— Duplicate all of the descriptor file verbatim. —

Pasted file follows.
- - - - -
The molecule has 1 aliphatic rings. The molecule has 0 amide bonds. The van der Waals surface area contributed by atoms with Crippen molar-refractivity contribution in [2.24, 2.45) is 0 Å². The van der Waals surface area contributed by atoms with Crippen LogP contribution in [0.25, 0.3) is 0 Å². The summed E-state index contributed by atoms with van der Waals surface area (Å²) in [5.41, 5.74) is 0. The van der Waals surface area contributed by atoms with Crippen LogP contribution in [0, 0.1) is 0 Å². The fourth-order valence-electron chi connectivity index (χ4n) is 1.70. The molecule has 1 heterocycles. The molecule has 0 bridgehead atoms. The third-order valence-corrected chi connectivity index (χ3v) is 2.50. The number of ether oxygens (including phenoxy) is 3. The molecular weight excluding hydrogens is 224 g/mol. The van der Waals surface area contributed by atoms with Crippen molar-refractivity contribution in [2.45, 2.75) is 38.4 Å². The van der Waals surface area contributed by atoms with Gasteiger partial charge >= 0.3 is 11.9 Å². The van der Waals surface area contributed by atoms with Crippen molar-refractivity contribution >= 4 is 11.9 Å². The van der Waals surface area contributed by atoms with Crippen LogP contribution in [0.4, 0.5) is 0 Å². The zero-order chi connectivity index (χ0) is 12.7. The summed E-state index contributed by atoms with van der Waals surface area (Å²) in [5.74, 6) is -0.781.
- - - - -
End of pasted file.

The molecule has 1 aliphatic rings. The molecule has 0 amide bonds. The van der Waals surface area contributed by atoms with Crippen molar-refractivity contribution in [2.24, 2.45) is 0 Å². The van der Waals surface area contributed by atoms with Crippen LogP contribution in [0.25, 0.3) is 0 Å². The summed E-state index contributed by atoms with van der Waals surface area (Å²) in [5.41, 5.74) is 0. The van der Waals surface area contributed by atoms with Crippen LogP contribution in [0, 0.1) is 0 Å². The fourth-order valence-electron chi connectivity index (χ4n) is 1.70. The molecule has 1 heterocycles. The molecule has 0 bridgehead atoms. The third-order valence-corrected chi connectivity index (χ3v) is 2.50. The number of ether oxygens (including phenoxy) is 3. The molecular weight excluding hydrogens is 224 g/mol. The van der Waals surface area contributed by atoms with Crippen molar-refractivity contribution in [2.45, 2.75) is 38.4 Å². The van der Waals surface area contributed by atoms with Gasteiger partial charge >= 0.3 is 11.9 Å². The van der Waals surface area contributed by atoms with Crippen molar-refractivity contribution >= 4 is 11.9 Å². The van der Waals surface area contributed by atoms with Crippen LogP contribution in [0.4, 0.5) is 0 Å². The zero-order chi connectivity index (χ0) is 12.7. The summed E-state index contributed by atoms with van der Waals surface area (Å²) in [5.74, 6) is -0.781.